Are there any good reasons to believe God, being all-good and all-powerful, may still choose to allow “physical” evil, such as hurricanes, earthquakes, and disease? I believe there are. I’ll offer an argument in support in this week’s post.
We have seen that God has a very good reason to allow pain and suffering in the world—its possibility was the only way he could create us with true freedom and all that goes with it. But what about hurricanes, earthquakes, and diseases? Can God not limit these and still preserve human freedom? He can, but it seem there may be other morally sufficient reasons for him to permit these evils. I’ll offer an argument to this conclusion in the next few posts.
We often say God can do anything—this is what it means for him to be “omnipotent.” But last week I argued there is something God cannot do. He cannot create people who are free and then determine what they will choose. Some object this limits God and makes him less than all-powerful. If they are right, the response to the Problem of Evil from human freedom is derailed. Is this a good objection?
If God has good reasons to permit Evil, the argument against God due to the reality of pain and suffering evaporates. There seem to be two good reasons for God, being all-good, to nevertheless allow Evil to exist. This week I’ll offer the first reason, along with an explanation of why this makes sense.
There seems to be a compelling argument that, given the reality of Evil, God does not exist. But wait—there is more to the story! If we dig a bit deeper we find a problem with one of the premises (and therefore the entailed premise and conclusion). This week I’ll begin to explore “the rest of the story.” But to do so I must first review how to evaluate arguments.
Many argue the reality of pain and suffering proves God does not exist. But this is only true if the premises leading to this conclusion are correct. Last week I discussed why Muslims reject the first premise and why they are wrong. But others think the problem is elsewhere: either God is not all-powerful, or Evil is not real. Do either of these responses solve the problem?
Some believe God exists, but he can’t do anything about pain and suffering. He is just not powerful enough. Others believe God exists, but he doesn’t want to do anything about pain and suffering. He is just not good enough. Both attempts to explain the existence of God given the reality of Evil are common. I also think they are both wrong.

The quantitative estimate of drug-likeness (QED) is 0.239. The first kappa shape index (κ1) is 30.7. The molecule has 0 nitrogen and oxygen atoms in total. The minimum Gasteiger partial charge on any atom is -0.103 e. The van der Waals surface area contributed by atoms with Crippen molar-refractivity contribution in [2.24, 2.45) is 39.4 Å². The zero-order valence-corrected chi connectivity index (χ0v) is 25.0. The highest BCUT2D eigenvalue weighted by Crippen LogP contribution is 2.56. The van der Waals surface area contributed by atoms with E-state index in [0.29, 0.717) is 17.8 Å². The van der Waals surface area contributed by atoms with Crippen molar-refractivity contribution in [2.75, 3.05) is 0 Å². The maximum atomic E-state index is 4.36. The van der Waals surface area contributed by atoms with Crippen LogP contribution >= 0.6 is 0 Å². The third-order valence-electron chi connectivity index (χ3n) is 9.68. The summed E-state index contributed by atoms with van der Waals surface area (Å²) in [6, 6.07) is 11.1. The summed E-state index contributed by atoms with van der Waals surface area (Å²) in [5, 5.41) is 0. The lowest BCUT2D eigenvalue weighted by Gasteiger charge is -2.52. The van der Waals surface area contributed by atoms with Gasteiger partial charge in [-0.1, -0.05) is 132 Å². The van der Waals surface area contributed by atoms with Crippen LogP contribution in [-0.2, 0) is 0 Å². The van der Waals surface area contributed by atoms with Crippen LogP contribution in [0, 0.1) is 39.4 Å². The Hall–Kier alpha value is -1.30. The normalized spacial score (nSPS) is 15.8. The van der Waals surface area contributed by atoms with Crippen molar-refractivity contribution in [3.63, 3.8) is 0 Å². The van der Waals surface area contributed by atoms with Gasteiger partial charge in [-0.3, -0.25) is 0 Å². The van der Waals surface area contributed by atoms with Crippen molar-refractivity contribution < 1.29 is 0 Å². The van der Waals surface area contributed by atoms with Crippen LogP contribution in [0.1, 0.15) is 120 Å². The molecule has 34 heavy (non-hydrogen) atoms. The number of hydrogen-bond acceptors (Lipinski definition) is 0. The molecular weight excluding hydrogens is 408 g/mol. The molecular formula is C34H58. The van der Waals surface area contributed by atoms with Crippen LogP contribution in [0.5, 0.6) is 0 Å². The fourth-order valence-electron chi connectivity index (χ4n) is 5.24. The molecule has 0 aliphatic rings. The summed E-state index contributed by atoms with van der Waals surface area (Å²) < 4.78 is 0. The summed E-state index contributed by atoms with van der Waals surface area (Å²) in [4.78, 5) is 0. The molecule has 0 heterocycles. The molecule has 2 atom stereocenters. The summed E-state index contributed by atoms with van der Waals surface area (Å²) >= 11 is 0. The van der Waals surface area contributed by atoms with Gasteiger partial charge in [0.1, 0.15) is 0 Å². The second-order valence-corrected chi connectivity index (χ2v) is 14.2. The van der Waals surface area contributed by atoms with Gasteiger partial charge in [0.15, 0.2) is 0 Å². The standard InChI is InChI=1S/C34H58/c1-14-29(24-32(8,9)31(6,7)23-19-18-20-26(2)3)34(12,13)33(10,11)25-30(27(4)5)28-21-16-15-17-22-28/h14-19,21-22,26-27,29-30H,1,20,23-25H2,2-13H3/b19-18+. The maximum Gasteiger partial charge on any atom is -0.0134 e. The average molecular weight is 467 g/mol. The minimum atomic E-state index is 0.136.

There are not only bad arguments against inerrancy; there are equally bad arguments for inerrancy. Today I look at three often-heard arguments in favor of inerrancy that I don’t think are good ones. I conclude by suggesting one argument I take to be adequate, and then outline what I take to be an even better argument in support of God’s Word being without error.
On a recent flight the person next to me asked, “Why do you believe God is a person?” Bob was an accomplished CEO and a very thoughtful person who had converted to Tibetan Buddhism. Over the next two hours I shared that I believe God is a person for five reasons, which I am summarizing in this series. The fourth reason I shared with Bob is the evidence that Jesus is God in flesh. Since Jesus is God, and Jesus is a person, God is a person. I offered a number of arguments to believe Jesus is God.
“Why do you believe God is a person?” asked the CEO sitting next to me on the plane. He was a convert to Tibetan Buddhism and thought it more reasonable to think of God as an impersonal force. Over the next two hours, I shared five reasons I believe God is a person—the same five I have been summarizing in this series. We now come to the third reason, which is that only a Person can be the cause of the moral values we all share (such as “Racism is wrong”).
“Why do you believe God is a person?” Bob asked me this during a recent flight to San Francisco. He is a bright executive and a Tibetan Buddhist. Over the next two hours, we discussed five reasons I believe God is personal. Last week I unpacked the first reason, from the fact that the universe began. The second reason I shared was that the design we see in the world is best explained as the work of a creative Person.
What do talk shows, news reports, political debates and many conversations between two people who disagree have in common? Often people are not listening to but rather attacking one another. These are examples of a third way healthy conversations are derailed—though the ad hominem fallacy. In fact, this is so common that it may be the hardest of the three fallacies to spot. But we must learn to identify it and reject it if we want to have healthy conversations and come to agreement on the issues we care most about.
Good conversations can help us understand one another, find truth together, and flourish. Unfortunately, there are three ways healthy and profitable conversations can be derailed. The second wrong turn is the “Genetic Fallacy.” We hear it all the time and must avoid it at all costs. In this post I’ll define the genetic fallacy and illustrate ways it was used against Martin Luther King during the Civil Rights Movement, how I hear it in conversations about the Gospel, and how it underlies the charge of “homophobia.”
Recently a major credit card processor refused to handle further transactions that were gifts directed to a non-profit group. They said the organization’s view of family breakdown and the impact such a view has on children made it a “hate group.” Similarly, a firm that provides information about non-profits labeled one association a “hate group” due to the group’s traditional position on marriage (though the information company quickly retracted this assessment when critics challenged their arbitrary action).